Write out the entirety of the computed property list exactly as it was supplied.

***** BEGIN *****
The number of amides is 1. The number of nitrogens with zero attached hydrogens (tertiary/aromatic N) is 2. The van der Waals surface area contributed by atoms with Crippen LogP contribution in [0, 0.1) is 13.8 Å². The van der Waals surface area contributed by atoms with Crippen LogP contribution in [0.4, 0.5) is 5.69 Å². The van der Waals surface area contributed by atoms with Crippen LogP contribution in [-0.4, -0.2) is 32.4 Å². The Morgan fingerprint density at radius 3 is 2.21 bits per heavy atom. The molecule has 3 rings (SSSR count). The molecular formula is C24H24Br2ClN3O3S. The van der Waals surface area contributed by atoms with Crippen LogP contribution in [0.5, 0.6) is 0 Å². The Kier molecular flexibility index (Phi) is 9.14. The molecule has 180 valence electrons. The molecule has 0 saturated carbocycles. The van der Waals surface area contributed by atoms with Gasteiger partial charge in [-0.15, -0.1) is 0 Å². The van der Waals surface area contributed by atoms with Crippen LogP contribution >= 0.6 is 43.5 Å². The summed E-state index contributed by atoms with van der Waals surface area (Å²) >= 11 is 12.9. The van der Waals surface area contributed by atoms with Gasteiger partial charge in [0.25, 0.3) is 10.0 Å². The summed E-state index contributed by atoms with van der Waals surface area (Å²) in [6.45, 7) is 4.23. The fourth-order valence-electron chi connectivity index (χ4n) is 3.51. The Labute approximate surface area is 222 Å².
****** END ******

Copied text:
The number of amides is 1. The number of nitrogens with zero attached hydrogens (tertiary/aromatic N) is 2. The van der Waals surface area contributed by atoms with Crippen LogP contribution in [0, 0.1) is 13.8 Å². The van der Waals surface area contributed by atoms with Crippen LogP contribution in [0.4, 0.5) is 5.69 Å². The van der Waals surface area contributed by atoms with Crippen LogP contribution in [-0.4, -0.2) is 32.4 Å². The Morgan fingerprint density at radius 3 is 2.21 bits per heavy atom. The molecule has 3 rings (SSSR count). The molecular formula is C24H24Br2ClN3O3S. The van der Waals surface area contributed by atoms with Crippen LogP contribution in [0.5, 0.6) is 0 Å². The Kier molecular flexibility index (Phi) is 9.14. The molecule has 180 valence electrons. The molecule has 0 saturated carbocycles. The van der Waals surface area contributed by atoms with Gasteiger partial charge in [-0.15, -0.1) is 0 Å². The van der Waals surface area contributed by atoms with Crippen LogP contribution >= 0.6 is 43.5 Å². The summed E-state index contributed by atoms with van der Waals surface area (Å²) >= 11 is 12.9. The van der Waals surface area contributed by atoms with Gasteiger partial charge in [0.25, 0.3) is 10.0 Å². The summed E-state index contributed by atoms with van der Waals surface area (Å²) in [6.45, 7) is 4.23. The fourth-order valence-electron chi connectivity index (χ4n) is 3.51. The Labute approximate surface area is 222 Å².